Every year elections would have saved New Brighton taxpayers thousands, for many years, and increased voter participation -- we had only 2,900 voters in 2015. Gina Bauman stood in the way of this common sense change and flip-flopped from her initial support for this measure after realizing that it could shorten her own 12-year political career if she lost another election.
In contrast, I proposed shortening council terms, including reducing my own, for all four council members. When was the last time an elected official voted to reduce their term in office? I did on November 10, 2015 and the ordinance passed 4-1.
In the year since, Bauman claimed support for a popular vote on the November 2016 ballot. This vote did not occur because of Gina Bauman. Just days before the legal deadline Bauman submitted a petition full of errors and mistakes. Over 30 signatures were rejected for including minors, ineligible voters, and non-residents. A number of petition signers supported the even year change but were confused by misleading labeling on the petition. If submitted sooner, the city would have been legally obligated to provide an opportunity to correct the petition errors. Waiting until the last minute took away your ability to vote on even year elections.
Bauman's efforts to fight even year elections has distracted the city council from more pressing issues. I for one, am ready to discuss other issues that improve the quality of life in this fine city of ours.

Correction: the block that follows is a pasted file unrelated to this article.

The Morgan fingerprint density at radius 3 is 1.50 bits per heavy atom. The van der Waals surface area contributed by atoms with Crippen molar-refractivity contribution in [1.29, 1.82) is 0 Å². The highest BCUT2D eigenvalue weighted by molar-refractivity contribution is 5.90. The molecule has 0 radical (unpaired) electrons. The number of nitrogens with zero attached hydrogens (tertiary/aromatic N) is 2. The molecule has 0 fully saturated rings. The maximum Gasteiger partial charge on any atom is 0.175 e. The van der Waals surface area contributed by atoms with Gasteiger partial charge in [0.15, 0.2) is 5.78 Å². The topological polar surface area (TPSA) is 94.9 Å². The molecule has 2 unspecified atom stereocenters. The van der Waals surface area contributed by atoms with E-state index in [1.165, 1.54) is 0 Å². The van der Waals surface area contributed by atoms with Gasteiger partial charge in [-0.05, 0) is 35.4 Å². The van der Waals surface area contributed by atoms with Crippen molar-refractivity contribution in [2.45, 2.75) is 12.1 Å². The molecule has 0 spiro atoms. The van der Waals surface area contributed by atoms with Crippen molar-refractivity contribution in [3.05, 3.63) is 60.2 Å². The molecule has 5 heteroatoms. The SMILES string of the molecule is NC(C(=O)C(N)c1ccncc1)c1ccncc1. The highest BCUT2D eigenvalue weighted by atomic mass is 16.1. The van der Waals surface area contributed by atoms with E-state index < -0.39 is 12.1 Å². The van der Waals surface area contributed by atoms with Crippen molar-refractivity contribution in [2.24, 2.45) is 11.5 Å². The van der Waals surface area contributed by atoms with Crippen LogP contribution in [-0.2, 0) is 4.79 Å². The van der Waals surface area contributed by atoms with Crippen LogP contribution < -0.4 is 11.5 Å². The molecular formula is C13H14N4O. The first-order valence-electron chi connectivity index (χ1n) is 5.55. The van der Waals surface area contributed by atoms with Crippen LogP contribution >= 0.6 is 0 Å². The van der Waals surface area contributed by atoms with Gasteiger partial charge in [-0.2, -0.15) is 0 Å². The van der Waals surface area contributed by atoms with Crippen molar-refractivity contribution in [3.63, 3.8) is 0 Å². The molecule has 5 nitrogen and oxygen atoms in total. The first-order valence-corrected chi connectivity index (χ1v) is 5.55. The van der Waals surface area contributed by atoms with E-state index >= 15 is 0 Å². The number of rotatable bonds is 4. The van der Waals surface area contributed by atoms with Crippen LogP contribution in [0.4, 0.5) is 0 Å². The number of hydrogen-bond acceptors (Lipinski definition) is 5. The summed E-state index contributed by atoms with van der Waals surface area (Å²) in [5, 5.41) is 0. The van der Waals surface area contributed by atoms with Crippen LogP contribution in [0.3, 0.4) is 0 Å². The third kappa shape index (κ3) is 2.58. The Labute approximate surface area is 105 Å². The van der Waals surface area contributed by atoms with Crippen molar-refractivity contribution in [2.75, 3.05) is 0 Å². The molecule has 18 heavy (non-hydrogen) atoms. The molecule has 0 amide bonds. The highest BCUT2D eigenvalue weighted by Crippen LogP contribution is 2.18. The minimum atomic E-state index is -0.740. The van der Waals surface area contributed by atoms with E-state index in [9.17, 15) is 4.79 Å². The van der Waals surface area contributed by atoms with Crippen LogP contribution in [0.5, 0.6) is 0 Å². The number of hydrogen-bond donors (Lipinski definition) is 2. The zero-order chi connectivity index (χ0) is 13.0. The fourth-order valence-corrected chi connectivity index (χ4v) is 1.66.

New Brighton City Council Member
As anyone who has followed this case knows, nearly every assertion Strub makes here is false. The findings of fact in the case before Ramsey County Judge Lezlie Ott Marek were clear. As a reminder, I republish the order from Judge Marek, which includes the findings of fact from the case, below:
So let's sum up, shall we?
- The City did not pass the ordinance in a timely manner. For the ordinance to have been lawful, it would have needed to be passed by June 1, 2015, not November 10, 2015. You cannot blame Bauman for that.
- The petition was not full of errors and mistakes and in fact it complied with statutory requirements.
- The timing of the petition was indeed "just days before the legal deadline." Which means, of course, that it complied with the statutory requirement for timely submission.
- The City improperly rejected the petition.
- Since the City Council did not pass its ordinance in a timely fashion and also improperly rejected the petition, it was in violation of the relevant Minnesota statutes.
- The City lost its case decisively.
Now, a few questions for Mr. Strub:
- If you still believe in saving money, are you willing to propose another ordinance that moves elections to even number years, which would extend everyone's term a year? You could do that at any time. If your stated goal of saving money is correct, why stop now? Have you considered reintroducing your ordinance, which would be timely based on the statute?
- Speaking of money, how much money has the City spent on fighting this losing battle? Does the total exceed the anticipated savings from moving the election?
- How does your letter help to resolve the issues you and the rest of the City Council have created?
- If you are willing to shorten your term, have you considered resigning your position?
Gina Bauman had every right to pursue the remedies she pursued and she did so properly. Brian Strub can spin it any way he'd like, but the facts of the case are clear.